WHILE visiting Perth last week for a shadow cabinet meeting, the new Federal National Party leader David Littleproud met with Farm Weekly to discuss issues affecting the agricultural industry and how he planned to tackle those alongside The Nationals WA counterparts.
While the live export issue dominated much of Mr Littleproud's time in WA, meeting with livestock producers and WAFarmers, the former Federal agriculture minister also discussed the issues of national biosecurity, Australia's relationship with China and sung his praises for the The Nationals six WA MPs, saying they had done "an incredible job" in holding a Labor majority government to account with limited resources.
While the Federal government has increased its investment in its national biosecurity strategy to prevent diseases and pests such as foot and mouth disease (FMD) and lumpy skin disease (LSD) from entering into Australia, Mr Littleproud said he was concerned the WA government had not followed suit.
"We've tried to have a national biosecurity strategy, but there hasn't been co-operation from the WA government - and that's about opening up your books and being transparent, line by line about what you're spending on biosecurity," Mr Littleproud said.
Highlighting the Federal government only looked after the borders of the country, he said what happened inside Australia's borders was just as important and that was each State's responsibility to undertake.
"WA will be on the front line, especially the State's Kimberley region," Mr Littleproud said.
"Some of these incursions will simply blow in, so we need to know that it's not just the Federal government that is there, we need to know that the State government is there to co-ordinate on the ground.
"They're given this thing called GST, they have to prioritise that otherwise WA agriculture and the environment is going to get hurt."
Considering Australia's relationship with China and the trading bans put in place on some of the nation's agricultural commodities since the Federal government supported an investigation into the origins of COVID-19, Mr Littleproud said there was a baseline in which that relationship could be reset.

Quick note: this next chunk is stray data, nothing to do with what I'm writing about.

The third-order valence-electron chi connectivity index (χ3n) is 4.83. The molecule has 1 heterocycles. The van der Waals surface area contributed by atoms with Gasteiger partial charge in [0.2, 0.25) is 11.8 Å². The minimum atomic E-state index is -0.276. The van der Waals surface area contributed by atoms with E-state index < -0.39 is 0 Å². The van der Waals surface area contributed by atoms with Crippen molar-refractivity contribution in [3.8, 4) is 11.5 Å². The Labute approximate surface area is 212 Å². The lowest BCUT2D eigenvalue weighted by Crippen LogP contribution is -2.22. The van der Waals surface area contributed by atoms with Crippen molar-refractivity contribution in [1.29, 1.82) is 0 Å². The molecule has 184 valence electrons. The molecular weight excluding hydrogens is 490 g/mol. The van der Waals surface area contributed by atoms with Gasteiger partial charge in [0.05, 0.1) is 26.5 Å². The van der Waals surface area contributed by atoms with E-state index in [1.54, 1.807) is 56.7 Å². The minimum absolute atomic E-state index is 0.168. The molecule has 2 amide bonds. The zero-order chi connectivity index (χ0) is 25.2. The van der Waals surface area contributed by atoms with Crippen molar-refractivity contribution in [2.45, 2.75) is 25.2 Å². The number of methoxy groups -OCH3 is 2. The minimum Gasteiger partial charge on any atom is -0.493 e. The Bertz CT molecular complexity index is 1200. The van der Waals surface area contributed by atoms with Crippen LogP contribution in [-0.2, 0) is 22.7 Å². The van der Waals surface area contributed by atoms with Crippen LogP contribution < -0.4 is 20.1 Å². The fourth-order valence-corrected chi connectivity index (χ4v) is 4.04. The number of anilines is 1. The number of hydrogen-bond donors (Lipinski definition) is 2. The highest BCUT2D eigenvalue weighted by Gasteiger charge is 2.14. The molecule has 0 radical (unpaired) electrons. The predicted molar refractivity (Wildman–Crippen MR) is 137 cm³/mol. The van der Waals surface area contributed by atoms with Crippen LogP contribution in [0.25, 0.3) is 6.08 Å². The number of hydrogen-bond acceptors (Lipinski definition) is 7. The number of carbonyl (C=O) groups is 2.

"That is based around the values, principles and sovereignty of each country and respecting those," he said.
"We won't be trading away those values and principles or our democracy for the 14 demands they have put in place or until they get rid of those coercive actions that they took in terms of our commodities."
While welcoming the fact there had been initial dialogue from China to the new Labor government, Mr Littleproud said it was a small step in a very long journey.
"Previously, as agricultural minister, I was very clear my phone was always on and my door was always open and I reached out to my (Chinese) counterpart a number of times," Mr Littleproud said.
"It is a good step to have dialogue and we have always said that the best way to resolve any misunderstanding is through dialogue.
"I believe we took the right steps in standing up to them, but what needs to happen in the future - I think we have to be careful and understand that it will be a long journey."
Without a Western Australian representative since Tony Crook last held the Federal seat of O'Connor in August 2013, Mr Littleproud said it was important a WA member be added to the party at a Federal level.
"We would like to play a bigger role in WA and build a bigger brand here, not just for the State guys but also in Canberra, as that's where you can change things and make sure your voice is really heard," he said.
With the WA Labor government having a whopping majority since the State election, Mr Littleproud said The Nationals WA remaining six MPs had punched well above their weight and sang the praises of the party's WA leader Mia Davies.
"Mia and I have had some really good conversations and any support she is looking for, she will get from the Federal Nats," he said.
Following the shock resignation of The Nationals WA MP for North West Central Vince Catania, the party opened up nominations last Thursday for the upcoming by-election for his seat.
Mr Littleproud said the fact WA had a different climate, production systems and way of doing things was not lost on him and those differences needed to be brought into the agricultural industry's Federal policy settings.
"Drought, particularly in the eastern part of our country, over the past three or four years, decimated Australian agriculture and if it wasn't for Western Australian agriculture, our whole agricultural economy would be buggered," he said.
"We had processors about to go under because they couldn't source wheat, and WA got us through those times.
"Fortunately this year we have good sub-soil moisture on both sides of the country, so I think we are going to have a good season."
The new party leader said his decision to nominate for the leadership role was not a reflection on the previous Federal National Party leader Barnaby Joyce's performance, but rather due to Mr Joyce only being able to commit to 12-18 months in the role.
"Our journey towards 2025 had to start the day after the election, so we had to re-engage with the electorate and I'm proud of the fact that my front bench still has former leaders, but is also looking at a generational change and renewal," Mr Littleproud said.
"I'm proud to say that half of my shadow cabinet are strong, capable women that have got there because of the capacity of what they have been able to prove, particularly over the past three years.
"Two of them are only in their second term which is fantastic and I think speaks volumes about the depth of the National Party."
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